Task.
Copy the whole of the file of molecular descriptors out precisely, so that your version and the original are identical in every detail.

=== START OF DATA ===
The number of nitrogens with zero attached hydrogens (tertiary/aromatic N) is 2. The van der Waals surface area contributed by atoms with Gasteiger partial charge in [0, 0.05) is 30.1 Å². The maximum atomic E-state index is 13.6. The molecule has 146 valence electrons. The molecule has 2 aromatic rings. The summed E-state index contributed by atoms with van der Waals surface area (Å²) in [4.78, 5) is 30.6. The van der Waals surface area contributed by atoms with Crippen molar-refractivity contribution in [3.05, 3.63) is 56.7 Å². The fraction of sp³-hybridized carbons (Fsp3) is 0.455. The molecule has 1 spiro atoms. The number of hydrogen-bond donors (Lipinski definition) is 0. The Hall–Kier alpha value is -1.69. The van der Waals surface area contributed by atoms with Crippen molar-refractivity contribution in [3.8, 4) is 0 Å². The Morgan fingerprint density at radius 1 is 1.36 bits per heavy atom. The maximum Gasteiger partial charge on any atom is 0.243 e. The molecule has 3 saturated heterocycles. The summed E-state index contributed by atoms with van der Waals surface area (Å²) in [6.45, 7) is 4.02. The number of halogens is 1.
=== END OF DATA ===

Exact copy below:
The number of nitrogens with zero attached hydrogens (tertiary/aromatic N) is 2. The van der Waals surface area contributed by atoms with Gasteiger partial charge in [0, 0.05) is 30.1 Å². The maximum atomic E-state index is 13.6. The molecule has 146 valence electrons. The molecule has 2 aromatic rings. The summed E-state index contributed by atoms with van der Waals surface area (Å²) in [4.78, 5) is 30.6. The van der Waals surface area contributed by atoms with Crippen molar-refractivity contribution in [3.05, 3.63) is 56.7 Å². The fraction of sp³-hybridized carbons (Fsp3) is 0.455. The molecule has 1 spiro atoms. The number of hydrogen-bond donors (Lipinski definition) is 0. The Hall–Kier alpha value is -1.69. The van der Waals surface area contributed by atoms with Crippen molar-refractivity contribution in [3.8, 4) is 0 Å². The Morgan fingerprint density at radius 1 is 1.36 bits per heavy atom. The maximum Gasteiger partial charge on any atom is 0.243 e. The molecule has 3 saturated heterocycles. The summed E-state index contributed by atoms with van der Waals surface area (Å²) in [6.45, 7) is 4.02. The number of halogens is 1.